Text Messaging Can Be BeneficialTags: communication, family, technology
Yesterday, I appeared on CBC’s Newsworld to discuss text messaging in light of the recent trial for the stabbing death of 14-year-old Stephanie Rengel. I am worried that parents who aren’t tech-savvy will freak out and take a clampdown stance on teens. Let’s face it, as a culture we hold this systemic mistrust of teens, so when any deviant teen activities make the news, parents’ mistaken ideas are re-enforced further.
Teen expert Sarah Newton advices we don’t “track teens online activity” and I agree. Opening dialogs and building trust (in the Rengel case, about the nature of love, jealousy and controlling relationships) is where to focus your energies.
My teen girls are more receptive to chatting about very charged or sensitive issues by instant messaging with me or their dad. It allows me to send them to links about teen issues, AIDS, relationship abuse, knockout drugs and other issues that are specifically geared to teens, and say things like, “Have you seen this?” ” Did you know that? It sure shocked me!” And even, “Do you know anyone with that problem?”
But there are other texting benefits, too:
- Teens hanging out with their friends are embarrassed when you call about ANYTHING (“Are you a momma’s boy?”) but you can text to ask things like, “When will you be home?” or, “What day is your ortho appointment?” Since texting is private, they have no problem answering you.
- Parents often have a “tone” in their voice that invites “tone” back. Texting tends to remove those and the hostile body language that triggers teens and parents alike.
- You are communicating in a style your child prefers. They grin when you text “OMG, this meeting at work is going on and on and on!!!!” You seem human and reachable.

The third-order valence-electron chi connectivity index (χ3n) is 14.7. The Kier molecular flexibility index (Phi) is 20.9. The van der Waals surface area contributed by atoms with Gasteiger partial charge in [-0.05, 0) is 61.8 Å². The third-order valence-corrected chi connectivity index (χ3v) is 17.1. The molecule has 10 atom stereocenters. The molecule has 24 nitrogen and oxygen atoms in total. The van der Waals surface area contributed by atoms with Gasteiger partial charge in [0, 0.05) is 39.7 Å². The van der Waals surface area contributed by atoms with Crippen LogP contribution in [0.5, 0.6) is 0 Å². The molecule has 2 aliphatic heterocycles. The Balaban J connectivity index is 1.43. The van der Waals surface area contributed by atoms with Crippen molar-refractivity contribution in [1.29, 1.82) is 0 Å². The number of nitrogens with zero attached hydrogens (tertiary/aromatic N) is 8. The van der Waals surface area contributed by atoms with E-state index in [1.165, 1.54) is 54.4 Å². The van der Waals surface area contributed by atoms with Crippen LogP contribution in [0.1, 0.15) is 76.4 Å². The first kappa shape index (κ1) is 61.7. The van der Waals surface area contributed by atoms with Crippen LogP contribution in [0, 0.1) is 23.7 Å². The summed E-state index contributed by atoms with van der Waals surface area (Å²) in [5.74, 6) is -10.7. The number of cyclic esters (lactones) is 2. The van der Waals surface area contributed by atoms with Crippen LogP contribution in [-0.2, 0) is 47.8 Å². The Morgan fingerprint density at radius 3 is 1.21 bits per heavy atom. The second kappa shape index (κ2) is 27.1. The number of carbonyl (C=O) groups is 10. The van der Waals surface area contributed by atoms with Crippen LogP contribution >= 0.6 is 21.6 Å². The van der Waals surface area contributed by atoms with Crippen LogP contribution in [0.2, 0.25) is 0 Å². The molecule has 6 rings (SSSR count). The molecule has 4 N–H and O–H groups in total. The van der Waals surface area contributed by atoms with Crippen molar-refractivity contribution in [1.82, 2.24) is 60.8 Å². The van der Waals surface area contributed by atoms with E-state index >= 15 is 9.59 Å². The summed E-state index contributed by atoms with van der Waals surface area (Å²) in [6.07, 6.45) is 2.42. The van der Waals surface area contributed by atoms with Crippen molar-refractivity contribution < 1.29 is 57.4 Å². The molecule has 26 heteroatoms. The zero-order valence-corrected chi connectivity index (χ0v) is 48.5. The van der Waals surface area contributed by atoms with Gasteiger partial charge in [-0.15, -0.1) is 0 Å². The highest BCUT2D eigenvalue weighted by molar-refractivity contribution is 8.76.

- Writing adds that small gap of time that allows people to think and compose rather than react. We backspace and choose our words, composing a reply that is less reactive than what might have come out of our mouths in the heat of the moment. More of the salient points and less of the dissin’ get communicated.
- And my favorite: love notes! My teens say the NICEST things to me in their text messages. “I love you mommy” is the best note to get from a 15-year-old. They are far more likely to type it than say it.
2 Responses to “Text Messaging Can Be Beneficial”
I’m not particularly worried about texting. I’m a bit surprised that people are making an association between the nature of this crime and the technology used to plan it. A bit surprised… not very.
What freaks me out about this story is what Christie Blatchford reported on the weekend; apparently the girl who masterminded this murder wrote a lovely little essay about what it means to be a good citizen: “Citizens should obey the laws and respect the rights and freedoms of others”, she wrote. Something is horribly wrong when she can bleat out this stuff without anyone checking to see whether she actually understands it or believes it. Talk about a failure of the education system.
I’m with you. I believe that if I try to shelter my children from the ever changing technology, the songs with the ever more graphic lyrics, the provocative music videos and all, it will backfire and my kids will rebel and possibly get into things they aren’t ready for. Instead I choose to educate them, and myself. I listen to their music, I read the books they are reading…being in touch with what they are into gives me conversation starters that I can work a lesson or wisdom into. My reward is how open they are with me 🙂